Sugar Bill: Busoga leaders should explore investment alternatives

Sunday March 24 2019

 

By Tom Magumba

Mr Simon Isabirye, 60, a father of five children, has been a committed sugarcane farmer. Like many smallholder farmers in Busoga, he lives in a one-room grass-thatched house. And this is all he can show today after growing sugarcane for more than 20 years, an activity he inherited from his deceased father. Little does Mr Isabirye know that President Museveni last week rejected the Sugar Bill, a move that further condemns sugarcane growers to an endless cycle of poverty, while it turns sugar managers and merchants into instant millionaires.

The question as to what economic activity will lift Busoga sub-region from the poverty pit they are in now comes to the fore as we head to general election in 2021. Busoga leaders need to use this electioneering period to demand investment alternatives, especially for the young people. Short of this, many Basoga such as Isabirye, who constitute a new generation of sugarcane growers in the sub-region, will also inherit growing a cash crop that has zero returns, but which has ironically created multi-millionaires within the chain.

The essence of opening other sugar factories in Kamuli, Kaliro and Mayuge districts was to offer farmers choices depending on price. Indeed, the pricing formula in the Sugar Bill was a big win.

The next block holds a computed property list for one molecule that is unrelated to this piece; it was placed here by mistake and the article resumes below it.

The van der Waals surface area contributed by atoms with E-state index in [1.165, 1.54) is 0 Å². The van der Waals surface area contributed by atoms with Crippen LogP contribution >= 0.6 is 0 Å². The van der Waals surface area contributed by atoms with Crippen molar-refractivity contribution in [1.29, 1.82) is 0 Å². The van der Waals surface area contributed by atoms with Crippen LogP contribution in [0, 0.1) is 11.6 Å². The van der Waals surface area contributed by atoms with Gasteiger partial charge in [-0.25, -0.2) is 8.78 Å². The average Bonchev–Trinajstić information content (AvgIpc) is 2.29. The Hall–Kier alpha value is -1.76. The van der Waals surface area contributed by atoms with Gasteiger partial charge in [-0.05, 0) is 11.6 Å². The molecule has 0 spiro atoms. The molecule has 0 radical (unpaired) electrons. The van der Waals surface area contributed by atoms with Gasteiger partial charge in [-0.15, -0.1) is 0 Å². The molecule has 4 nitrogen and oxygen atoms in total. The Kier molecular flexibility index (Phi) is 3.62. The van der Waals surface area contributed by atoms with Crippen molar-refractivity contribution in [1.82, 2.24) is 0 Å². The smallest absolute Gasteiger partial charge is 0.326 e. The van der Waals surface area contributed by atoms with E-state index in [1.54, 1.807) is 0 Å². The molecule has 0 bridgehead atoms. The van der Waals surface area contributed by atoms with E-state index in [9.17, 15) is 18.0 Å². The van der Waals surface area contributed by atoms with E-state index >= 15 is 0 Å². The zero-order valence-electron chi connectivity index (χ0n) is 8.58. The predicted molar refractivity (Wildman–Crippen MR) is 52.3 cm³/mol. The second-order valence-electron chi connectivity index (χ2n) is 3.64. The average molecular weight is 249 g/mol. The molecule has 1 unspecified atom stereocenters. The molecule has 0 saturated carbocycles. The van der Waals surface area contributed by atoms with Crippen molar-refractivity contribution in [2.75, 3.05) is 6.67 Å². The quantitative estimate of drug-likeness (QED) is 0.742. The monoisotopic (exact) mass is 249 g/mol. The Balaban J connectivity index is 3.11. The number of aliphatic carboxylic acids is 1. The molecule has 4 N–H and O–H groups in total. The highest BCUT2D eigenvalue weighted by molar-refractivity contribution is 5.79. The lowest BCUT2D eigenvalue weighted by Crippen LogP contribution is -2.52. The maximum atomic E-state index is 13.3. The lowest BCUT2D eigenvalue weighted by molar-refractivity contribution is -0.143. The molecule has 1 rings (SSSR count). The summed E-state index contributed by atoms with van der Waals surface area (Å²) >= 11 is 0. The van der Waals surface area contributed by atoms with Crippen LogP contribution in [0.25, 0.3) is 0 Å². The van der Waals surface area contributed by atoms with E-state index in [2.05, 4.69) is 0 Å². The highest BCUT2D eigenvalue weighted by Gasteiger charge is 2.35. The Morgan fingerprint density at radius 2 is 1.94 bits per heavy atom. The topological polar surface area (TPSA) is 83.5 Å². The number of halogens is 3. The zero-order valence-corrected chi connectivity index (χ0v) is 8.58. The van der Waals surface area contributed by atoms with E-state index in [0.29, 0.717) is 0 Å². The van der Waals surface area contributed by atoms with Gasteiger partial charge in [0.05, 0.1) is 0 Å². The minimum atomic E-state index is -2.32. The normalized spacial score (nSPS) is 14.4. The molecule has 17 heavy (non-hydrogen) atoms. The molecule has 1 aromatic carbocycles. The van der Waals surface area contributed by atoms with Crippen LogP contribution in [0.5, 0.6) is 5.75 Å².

Short of this, no single sugarcane farmer will ever discourage themselves off this “thankless” and cashless cash-crop to majority of the farmers. The sugar giants cited by the President will continue to control the price while working with a chain of cartels at the apex of the farmer association. At least our leaders should propose something better for their suffering people.

Today, talk to any sugarcane farmer and they will tell you how it begins from the garden. The farmers lose either by supplying more or less sugarcane to factories. Either way, when there is less supply, the factories do not make much money hence it can’t pay them and when there is an oversupply, harvesting is not done in time and they are delivered when the cane nearly have no value. Sometimes, the canes are harvested and left to dry and lose juice in the process and hence earn less.

Given the importance of agriculture for the livelihood of the ordinary poor, policies and activities aimed at improving the lives of these people, need to include agricultural development elements, especially for already impoverished regions like Busoga.
We should push for a conversation on how sugarcane price are set, when to buy it, when to be paid arrears, licensing to supply sugarcane and the integrity of the leadership of the sugar associations. We should ask question like why farmers have failed to even galvanize themselves into a SACCO.
Tom Magumba,
[email protected]

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